Senate Passes Stimulus Package, but Will it Help People with Disabilities?

Washington, D.C., March 26 – Last night Senate leaders voted unanimously to move forward on the $2 trillion-dollar emergency stimulus bill meant to help our nation respond to the COVID-19 pandemic. The bill, originally called the Coronavirus Aid, Relief, and Economic Security Act (CARES Act), now goes to the House of Representatives for a vote. If passed, then it will go to the President’s desk to become law.

You can read more about the bill on the Senate Appropriations Committee website HERE.

However, what does this mean for the millions of American living with disabilities? What provisions will specifically impact or help the disability community? What help is there for actual people with disabilities who are uniquely at-risk to the impact of the virus?

RespectAbility and a host of other disability advocacy organizations have been working around the clock to answer these questions for the past several days. Those that lobby have been fighting hard to include key provisions into the law that will help the more than 56 million Americans with disabilities.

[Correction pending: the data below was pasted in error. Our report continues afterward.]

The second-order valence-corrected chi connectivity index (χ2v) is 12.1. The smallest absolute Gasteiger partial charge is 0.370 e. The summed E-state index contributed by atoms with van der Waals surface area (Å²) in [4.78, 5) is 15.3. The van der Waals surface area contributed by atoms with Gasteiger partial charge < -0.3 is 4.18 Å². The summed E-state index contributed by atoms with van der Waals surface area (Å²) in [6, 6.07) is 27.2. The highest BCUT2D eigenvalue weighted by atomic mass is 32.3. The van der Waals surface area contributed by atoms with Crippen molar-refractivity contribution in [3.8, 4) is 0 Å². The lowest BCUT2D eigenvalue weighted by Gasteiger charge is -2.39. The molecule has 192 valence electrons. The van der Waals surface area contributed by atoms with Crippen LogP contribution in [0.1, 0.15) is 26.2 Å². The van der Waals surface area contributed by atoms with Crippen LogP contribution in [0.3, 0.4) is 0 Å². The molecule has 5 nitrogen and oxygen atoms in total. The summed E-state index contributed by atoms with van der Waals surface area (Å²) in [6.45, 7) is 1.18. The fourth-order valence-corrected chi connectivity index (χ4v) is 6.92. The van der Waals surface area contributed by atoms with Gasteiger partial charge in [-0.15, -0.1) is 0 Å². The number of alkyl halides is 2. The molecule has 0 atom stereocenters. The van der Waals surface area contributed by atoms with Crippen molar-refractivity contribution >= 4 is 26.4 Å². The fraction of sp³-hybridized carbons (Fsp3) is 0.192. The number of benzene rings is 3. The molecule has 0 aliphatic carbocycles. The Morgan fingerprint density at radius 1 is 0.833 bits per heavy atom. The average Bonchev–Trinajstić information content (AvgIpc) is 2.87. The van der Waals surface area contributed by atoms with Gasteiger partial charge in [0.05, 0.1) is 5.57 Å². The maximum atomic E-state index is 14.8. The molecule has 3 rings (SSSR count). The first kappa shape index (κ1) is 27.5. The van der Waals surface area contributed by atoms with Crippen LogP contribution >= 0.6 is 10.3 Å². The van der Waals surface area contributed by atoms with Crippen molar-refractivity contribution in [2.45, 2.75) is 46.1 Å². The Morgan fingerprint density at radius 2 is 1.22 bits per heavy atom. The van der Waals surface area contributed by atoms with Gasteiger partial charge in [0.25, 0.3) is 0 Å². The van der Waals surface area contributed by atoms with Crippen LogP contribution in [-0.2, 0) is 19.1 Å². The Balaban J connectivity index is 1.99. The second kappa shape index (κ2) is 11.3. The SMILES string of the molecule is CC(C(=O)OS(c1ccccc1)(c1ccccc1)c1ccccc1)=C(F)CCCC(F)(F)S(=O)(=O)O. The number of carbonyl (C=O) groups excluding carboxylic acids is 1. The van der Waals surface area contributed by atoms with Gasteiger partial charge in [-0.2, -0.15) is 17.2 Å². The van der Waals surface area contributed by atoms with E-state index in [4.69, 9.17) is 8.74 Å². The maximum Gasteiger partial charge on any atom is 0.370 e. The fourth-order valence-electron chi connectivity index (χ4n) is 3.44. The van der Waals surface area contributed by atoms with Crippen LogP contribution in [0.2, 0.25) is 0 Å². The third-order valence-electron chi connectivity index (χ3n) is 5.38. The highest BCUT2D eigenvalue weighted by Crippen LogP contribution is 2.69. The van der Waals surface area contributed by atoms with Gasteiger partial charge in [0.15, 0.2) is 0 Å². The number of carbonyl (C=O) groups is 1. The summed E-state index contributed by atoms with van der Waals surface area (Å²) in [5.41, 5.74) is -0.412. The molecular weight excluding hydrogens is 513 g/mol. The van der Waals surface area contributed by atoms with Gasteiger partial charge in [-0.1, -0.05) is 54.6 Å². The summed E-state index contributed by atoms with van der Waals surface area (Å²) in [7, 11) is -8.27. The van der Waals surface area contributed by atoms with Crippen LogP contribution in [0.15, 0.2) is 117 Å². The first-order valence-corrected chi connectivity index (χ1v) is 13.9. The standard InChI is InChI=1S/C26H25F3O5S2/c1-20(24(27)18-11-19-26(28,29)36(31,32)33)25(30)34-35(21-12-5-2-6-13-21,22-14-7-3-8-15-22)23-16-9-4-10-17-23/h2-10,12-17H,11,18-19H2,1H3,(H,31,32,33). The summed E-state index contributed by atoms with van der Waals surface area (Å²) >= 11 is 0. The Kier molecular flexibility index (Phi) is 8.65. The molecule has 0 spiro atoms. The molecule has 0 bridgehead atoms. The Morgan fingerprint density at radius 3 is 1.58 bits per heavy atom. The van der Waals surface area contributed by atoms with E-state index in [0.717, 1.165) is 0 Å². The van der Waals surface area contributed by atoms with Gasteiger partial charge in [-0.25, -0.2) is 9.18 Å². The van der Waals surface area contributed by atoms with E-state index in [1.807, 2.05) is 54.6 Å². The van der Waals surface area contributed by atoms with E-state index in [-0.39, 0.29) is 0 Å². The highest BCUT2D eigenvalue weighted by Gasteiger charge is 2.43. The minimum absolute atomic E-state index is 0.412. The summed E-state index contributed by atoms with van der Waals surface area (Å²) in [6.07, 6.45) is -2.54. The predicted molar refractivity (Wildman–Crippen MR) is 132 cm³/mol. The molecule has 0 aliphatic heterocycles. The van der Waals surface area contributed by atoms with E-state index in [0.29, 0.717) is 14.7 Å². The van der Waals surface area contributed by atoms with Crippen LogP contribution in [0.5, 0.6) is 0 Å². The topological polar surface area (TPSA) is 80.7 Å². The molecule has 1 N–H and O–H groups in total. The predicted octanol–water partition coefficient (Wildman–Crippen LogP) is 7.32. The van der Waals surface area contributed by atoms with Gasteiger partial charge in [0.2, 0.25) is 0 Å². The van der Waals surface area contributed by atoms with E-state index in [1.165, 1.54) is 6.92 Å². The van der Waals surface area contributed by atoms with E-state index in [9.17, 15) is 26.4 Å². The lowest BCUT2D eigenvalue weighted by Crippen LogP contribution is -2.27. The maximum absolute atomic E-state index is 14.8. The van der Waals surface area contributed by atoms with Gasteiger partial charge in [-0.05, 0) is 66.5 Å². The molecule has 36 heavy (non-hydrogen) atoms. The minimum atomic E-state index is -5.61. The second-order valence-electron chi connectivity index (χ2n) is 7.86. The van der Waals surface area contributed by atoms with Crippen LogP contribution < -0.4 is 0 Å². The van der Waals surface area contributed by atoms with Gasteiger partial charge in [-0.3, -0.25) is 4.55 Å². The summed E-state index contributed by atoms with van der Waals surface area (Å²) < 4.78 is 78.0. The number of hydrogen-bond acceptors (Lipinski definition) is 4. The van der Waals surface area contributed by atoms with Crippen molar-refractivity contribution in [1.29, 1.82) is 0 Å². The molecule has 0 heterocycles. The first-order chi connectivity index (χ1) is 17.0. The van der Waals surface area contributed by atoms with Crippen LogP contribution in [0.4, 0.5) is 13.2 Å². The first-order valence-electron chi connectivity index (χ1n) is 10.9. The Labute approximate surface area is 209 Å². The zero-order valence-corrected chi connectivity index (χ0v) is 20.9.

These efforts resulted in 12 explicit references to disabilities/people with disabilities in the final text of the bill, which can be accessed online. They are on pages 186-187, 192-193, 330-331, 741-742, 759-760 and 870-871.

How will this bill help me as an individual with disabilities?

The most direct way that the CARES Act will help individuals with and without disabilities who are struggling right now is through recovery rebates for individuals. This will be a one-time cash payment sent from the government to all U.S. residents who are not a dependent of another taxpayer, and have a Social Security Number with adjusted gross income up to $75,000 ($150,000 if you are married), with a phaseout for incomes between $75,000 and $99,000, ($150,000-$198,000 if you are married).